Tag Info

New answers tagged

0

I think the yield curve is not what you need here. The idea is to have a model for the dynamics of the bond process $dB(t,T)$ (which you can compute by having dynamics for short-term interest rate $dr_t$. A common assumption is to use Black 76 model with $F = B(0,T)$ if I remember well. You will also need to know the volatility $\sigma$ of your bond prices. ...


1

The math is actually simpler than what you proposed. Z-Spread is always computed as the parallel shift in a zero curve required so as to reprice the cash flows to a bond's cash flows; i.e., you solve for the $s$ in $$ P + AI = \sum_{i=1}^N c_i \cdot d(t_i) \cdot e^{-t_i \times s} $$ In the multi-curve world, you simply compute both the LIBOR OAS and OIS OAS ...


2

It is a Wiener integral as your integrand is a deterministic function of time. It is known that the Wiener integral is stationary gaussian process with independent increments. So $z(t) \sim \mathcal N\left(0, \int_0^te^{-2k(t-s) }~ds\right)$ and $(z(t)-z(s)) \amalg z(u), \ \forall u,s,t \in \mathbb R_+ \text{ such that }u\leq s, s\leq t $ or alternatively ...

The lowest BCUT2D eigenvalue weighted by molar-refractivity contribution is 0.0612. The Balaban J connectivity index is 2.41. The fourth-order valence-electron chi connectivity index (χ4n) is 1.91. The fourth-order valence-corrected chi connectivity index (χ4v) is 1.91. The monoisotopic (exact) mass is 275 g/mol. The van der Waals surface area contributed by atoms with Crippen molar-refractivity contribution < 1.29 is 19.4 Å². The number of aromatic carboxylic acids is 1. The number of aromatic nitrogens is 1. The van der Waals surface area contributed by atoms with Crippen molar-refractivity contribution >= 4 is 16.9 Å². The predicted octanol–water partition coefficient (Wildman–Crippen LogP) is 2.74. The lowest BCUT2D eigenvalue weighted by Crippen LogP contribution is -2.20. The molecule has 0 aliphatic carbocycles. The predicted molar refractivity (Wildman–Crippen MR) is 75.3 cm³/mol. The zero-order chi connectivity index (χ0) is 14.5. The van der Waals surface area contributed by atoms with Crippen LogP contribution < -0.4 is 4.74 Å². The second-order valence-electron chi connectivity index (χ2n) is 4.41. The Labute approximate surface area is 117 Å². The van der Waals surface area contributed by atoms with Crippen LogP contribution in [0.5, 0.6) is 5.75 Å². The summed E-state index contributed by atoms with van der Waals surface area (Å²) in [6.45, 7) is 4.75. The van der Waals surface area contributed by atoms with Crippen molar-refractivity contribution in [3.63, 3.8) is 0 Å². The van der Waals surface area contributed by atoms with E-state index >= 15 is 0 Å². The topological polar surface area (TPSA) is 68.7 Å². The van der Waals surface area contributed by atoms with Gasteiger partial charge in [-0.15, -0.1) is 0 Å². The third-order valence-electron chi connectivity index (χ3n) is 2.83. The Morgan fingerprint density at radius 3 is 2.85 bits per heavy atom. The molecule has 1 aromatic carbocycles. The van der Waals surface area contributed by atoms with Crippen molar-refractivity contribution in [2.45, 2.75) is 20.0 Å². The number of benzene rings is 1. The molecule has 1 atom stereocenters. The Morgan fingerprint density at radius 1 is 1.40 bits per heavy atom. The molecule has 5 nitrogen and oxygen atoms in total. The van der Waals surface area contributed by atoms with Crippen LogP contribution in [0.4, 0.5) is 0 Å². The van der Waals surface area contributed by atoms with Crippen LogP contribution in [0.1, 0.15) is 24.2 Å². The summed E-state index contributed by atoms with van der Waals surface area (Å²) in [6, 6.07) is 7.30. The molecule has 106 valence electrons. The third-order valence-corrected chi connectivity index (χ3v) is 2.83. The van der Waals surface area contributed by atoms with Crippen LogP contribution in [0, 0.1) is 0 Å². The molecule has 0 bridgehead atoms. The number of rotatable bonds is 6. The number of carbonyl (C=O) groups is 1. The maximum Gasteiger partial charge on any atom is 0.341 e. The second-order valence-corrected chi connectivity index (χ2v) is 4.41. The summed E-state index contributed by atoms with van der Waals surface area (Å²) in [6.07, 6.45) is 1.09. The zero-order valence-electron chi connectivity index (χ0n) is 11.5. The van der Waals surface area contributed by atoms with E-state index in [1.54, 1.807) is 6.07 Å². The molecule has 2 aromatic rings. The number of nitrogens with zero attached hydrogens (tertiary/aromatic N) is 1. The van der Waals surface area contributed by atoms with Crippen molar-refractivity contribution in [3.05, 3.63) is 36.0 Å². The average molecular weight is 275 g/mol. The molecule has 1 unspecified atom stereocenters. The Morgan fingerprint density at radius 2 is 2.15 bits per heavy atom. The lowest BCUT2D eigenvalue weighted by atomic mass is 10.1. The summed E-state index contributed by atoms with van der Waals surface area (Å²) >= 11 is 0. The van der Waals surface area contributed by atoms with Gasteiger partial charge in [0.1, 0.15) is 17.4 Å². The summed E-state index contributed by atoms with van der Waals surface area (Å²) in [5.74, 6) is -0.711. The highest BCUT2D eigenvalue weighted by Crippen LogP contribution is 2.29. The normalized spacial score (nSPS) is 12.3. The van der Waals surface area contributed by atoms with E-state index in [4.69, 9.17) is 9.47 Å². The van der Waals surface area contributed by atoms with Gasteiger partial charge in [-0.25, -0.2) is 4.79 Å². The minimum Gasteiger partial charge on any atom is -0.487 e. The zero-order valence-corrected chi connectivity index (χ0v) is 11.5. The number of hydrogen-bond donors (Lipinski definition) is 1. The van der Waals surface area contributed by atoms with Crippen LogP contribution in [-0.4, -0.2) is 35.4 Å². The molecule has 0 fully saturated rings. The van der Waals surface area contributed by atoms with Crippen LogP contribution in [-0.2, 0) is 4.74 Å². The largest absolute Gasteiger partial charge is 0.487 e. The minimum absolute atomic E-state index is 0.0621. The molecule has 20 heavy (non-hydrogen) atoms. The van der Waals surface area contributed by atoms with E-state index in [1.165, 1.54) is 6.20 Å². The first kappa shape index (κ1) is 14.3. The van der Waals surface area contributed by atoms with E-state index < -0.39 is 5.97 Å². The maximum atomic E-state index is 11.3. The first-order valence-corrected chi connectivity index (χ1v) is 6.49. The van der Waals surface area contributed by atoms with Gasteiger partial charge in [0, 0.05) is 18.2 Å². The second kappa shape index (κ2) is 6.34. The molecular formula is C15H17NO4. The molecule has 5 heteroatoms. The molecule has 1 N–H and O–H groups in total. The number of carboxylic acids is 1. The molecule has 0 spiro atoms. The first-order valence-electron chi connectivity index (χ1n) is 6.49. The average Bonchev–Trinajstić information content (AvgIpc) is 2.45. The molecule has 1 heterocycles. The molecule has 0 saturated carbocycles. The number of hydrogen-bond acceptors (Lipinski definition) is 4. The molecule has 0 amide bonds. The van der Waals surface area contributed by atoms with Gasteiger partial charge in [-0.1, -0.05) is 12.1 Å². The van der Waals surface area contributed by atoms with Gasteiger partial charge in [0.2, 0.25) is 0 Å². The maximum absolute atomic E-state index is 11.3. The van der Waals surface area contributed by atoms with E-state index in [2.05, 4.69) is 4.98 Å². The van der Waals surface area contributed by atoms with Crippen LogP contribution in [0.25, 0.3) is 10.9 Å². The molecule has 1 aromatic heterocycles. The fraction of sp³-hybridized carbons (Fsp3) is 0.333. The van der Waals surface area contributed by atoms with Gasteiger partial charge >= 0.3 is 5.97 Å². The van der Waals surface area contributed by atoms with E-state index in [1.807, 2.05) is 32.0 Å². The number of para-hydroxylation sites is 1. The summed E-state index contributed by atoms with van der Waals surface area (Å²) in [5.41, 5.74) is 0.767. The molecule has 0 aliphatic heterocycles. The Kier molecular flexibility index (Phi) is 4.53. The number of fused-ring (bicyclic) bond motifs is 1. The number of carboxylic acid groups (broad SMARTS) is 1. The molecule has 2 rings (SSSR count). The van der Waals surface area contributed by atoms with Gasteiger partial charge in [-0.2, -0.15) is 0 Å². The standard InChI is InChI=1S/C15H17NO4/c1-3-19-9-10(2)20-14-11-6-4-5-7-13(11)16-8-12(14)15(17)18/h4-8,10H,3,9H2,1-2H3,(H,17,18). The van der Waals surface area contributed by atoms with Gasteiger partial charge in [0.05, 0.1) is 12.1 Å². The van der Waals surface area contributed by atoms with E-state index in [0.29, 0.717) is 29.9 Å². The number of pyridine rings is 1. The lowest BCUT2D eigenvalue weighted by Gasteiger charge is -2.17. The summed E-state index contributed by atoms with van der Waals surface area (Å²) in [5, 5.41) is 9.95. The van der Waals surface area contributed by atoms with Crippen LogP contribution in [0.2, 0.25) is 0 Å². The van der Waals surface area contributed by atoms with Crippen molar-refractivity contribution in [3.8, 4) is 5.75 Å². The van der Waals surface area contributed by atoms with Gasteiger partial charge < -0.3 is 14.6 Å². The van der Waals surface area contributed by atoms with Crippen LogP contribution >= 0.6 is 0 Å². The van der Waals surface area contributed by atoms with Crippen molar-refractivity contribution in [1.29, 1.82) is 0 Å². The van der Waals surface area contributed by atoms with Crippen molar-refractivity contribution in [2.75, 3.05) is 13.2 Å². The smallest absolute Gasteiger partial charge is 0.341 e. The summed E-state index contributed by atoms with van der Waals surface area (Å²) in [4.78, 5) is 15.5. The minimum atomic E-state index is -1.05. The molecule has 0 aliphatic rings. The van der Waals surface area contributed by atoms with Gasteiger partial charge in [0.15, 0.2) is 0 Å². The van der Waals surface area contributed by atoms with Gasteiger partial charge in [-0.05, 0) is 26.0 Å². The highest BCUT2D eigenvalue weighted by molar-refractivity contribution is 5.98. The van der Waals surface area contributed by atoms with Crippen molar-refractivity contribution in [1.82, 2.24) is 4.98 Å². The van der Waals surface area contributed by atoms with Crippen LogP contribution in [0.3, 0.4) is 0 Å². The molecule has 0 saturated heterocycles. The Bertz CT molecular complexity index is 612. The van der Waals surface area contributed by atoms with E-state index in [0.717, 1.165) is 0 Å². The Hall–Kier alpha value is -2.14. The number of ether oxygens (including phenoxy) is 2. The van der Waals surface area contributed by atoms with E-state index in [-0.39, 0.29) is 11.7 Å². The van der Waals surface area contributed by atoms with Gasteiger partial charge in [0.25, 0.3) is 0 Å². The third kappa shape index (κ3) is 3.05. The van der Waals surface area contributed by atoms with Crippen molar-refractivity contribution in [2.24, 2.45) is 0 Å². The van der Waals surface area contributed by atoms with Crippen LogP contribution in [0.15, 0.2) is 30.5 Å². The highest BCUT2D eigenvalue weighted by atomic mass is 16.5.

0

I always thought doing $y(t,T) = \frac{-ln(P(t,T))}{T-t}$ was a quick good approximation, it applies when the bond price is calculated in continuous time


1

Are you familiar with the concept of yield-to-maturity (YTM)? Here you find all necessary steps. You first calculate using the current price and the cashflows. Then as you can see in the paper provided a bond with coupon rate equal to its YTM is priced at par (100) and thus the price equals its face value.


0

negative convexity, most likely, will imply that bond has embedded option. i.e. bond holder sells call option to bond issuer. therefore you'll have negative gamma position = collect option premium and short volatility.


1

I am going to assume that the only thing you are interested in is convexity and the many other aspects as well as the suitability of focusing on a single measure are not addressed. In such a general setting more positive convexity provides, as you have already outlined, for the potential to increase prices at a faster rate as a response to interest rate ...


4

you can view a bond as a floating rate note plus a swap from floating to fixed. Floating rate notes are always at par after coupon payments (ignoring credit risk...) so the pricing of a bond is the same as that of a swap. So the pricing of a callable bond is the same as that of a cancellable swap. A cancellable swap can be viewed as a swap minus the ...


1

There was a pretty good article covering this in Wilmott Magazine a while back. It covered the somewhat more general case of Callable Constant Maturity Swap Steepeners. You can ignore all the machinery around the CMS coupons if you are just treating standard callable bonds. That is to say, in Equation 8, you just need to set the multiplier $m$ to zero. ...


0

That's queer that you found nothing. Perhaps this project will be helpful. Let me know if you have questions about it.



Top 50 recent answers are included